“You were a strange, socially maladaptive kid”…… and truer still, when I right-click on the underlined word “maladaptive,” the only option I get is “manipulative.” Yes and yes. It is only natural that one begets the other. Not only was I maladaptive, I was downright dysfunctional. Growing up in the Deep South didn’t help matters much, though I have enjoyed, via Facebook, watching some of my old high school buddies branch out from their deep southern roots a bit and show a little of their own weirdness while still staying true to themselves, amazingly so. I was always weird. Everything I did was weird. At first, I wasn’t trying. In fact, I was trying to pretend to be normal, it just never seemed to work. No matter how hard I tried, something always fell out of my mouth that gave away my true nature. I was fortunate enough to have a small posse of buds to catch me when I fell, but I almost always fell. So, I gave up, and purposefully stopped trying to hide my weirdness. If everyone around me thought I was Satan incarnate, why not prove them right? Why not have a little fun and scare the living shit out of everyone? No reason, just fun. Which again caused me to question where I fell on the scale of sociopathy. Is it a normal thing for a 12-year-old girl to question whether she has a conscience? Is it a normal thing for her to painstakingly pick through every single soul in her world by name to see if any of those names evoked feelings of love or empathy (spoiler: They did). It was only in the last 5 or 6 years that I have been able to put a name to my conscience- “Selective Conscience,” and it was only through finding a true female soulmate in the most unlikely of places that I was able to discover that about myself.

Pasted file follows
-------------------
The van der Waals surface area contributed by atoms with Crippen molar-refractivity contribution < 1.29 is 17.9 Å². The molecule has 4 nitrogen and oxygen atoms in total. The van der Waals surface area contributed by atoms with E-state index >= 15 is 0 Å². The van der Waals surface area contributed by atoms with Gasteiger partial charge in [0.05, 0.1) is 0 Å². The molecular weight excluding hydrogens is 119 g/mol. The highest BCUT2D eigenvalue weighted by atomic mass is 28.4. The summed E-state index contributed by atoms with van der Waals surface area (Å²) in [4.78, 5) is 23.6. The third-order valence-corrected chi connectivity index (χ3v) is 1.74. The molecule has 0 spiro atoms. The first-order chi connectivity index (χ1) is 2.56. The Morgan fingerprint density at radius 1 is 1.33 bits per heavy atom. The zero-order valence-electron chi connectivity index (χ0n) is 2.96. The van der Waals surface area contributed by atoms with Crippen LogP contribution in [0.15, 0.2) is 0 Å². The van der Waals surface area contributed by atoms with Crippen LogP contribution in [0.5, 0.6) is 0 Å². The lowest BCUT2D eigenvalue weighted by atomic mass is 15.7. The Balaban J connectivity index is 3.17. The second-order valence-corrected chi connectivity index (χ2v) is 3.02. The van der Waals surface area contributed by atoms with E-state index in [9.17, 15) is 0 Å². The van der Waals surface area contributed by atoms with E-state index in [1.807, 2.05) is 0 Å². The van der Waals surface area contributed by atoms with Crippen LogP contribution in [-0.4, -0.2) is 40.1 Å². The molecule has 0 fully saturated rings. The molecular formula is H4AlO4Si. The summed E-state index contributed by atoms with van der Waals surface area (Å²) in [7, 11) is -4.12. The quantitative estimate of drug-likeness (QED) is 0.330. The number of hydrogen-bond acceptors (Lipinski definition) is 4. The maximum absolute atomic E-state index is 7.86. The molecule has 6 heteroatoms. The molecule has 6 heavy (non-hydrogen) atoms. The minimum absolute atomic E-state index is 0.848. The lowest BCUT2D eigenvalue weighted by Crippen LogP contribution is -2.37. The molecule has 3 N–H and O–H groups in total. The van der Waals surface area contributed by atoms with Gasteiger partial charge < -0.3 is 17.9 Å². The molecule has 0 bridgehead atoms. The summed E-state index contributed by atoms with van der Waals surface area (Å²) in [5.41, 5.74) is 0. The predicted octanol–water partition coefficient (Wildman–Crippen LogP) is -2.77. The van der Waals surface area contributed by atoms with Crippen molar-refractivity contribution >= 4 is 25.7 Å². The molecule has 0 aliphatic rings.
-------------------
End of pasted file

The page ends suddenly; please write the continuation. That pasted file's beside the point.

“You just “feel” old”……. “This can often be perceived as being aloof and cold, which is only one of many Old Soul Myths.”…… Yes. I feel old. I have felt old since my earliest memories. I have been ready to move out and “be all growed up” since the day I learned to tie my shoes. Instead of feeling the shock of adulthood, I spent 17 years feeling the torment of a childhood I never belonged in, like a marionette with strings being pulled by adults who (I perceived) loved to lord over children for the sheer fun of wielding unchecked authority. The only thing I could do to feel comfortable in my own skin was to rebel. To question. Constantly. To refuse giving my respect to anyone on the trite notion that children must respect their elders. To scream when I was told to be quiet. To bang, as loudly as I could, on a piano after I was scolded for playing it in church, after which the scolder attempted to “pray with me,” all while I laughed at her attempt to exorcise my demons…. and then I banged some more. To laugh, long and loud, while I was being spanked. To tell a high school teacher  (who shall remain unnamed) to “fuck off” when I was scolded for a pair of shorts that did not pass the archaic dress code. The “side-hug” was my hallmark. I felt, even as a very young girl, that physical affection was forced on children, that all adults assumed children desire it, even need it, and they give it without asking permission to enter a child’s personal space. A child MUST desire her mother’s hugs and kisses, right? A child MUST feel loved when a teacher wraps her arms around them, yes? No. Yet it was even more complicated than that. It wasn’t that I inherently did NOT desire it, it was the assumption that I DID and the failure to ASK that repulsed me. What I sought was autonomy, the cutting of my strings, to be left alone to choose my path and the people I allowed to walk it with me. Aloof and cold? To those who I have not allowed on my path, yes. I have no allegiance to anyone save those to whom I have pledged it. I felt an allegiance to  my mother as a girl because I loved her, not because she was my mother. I feel an allegiance to my husband because I love him and I have pledged it, not because he is my husband.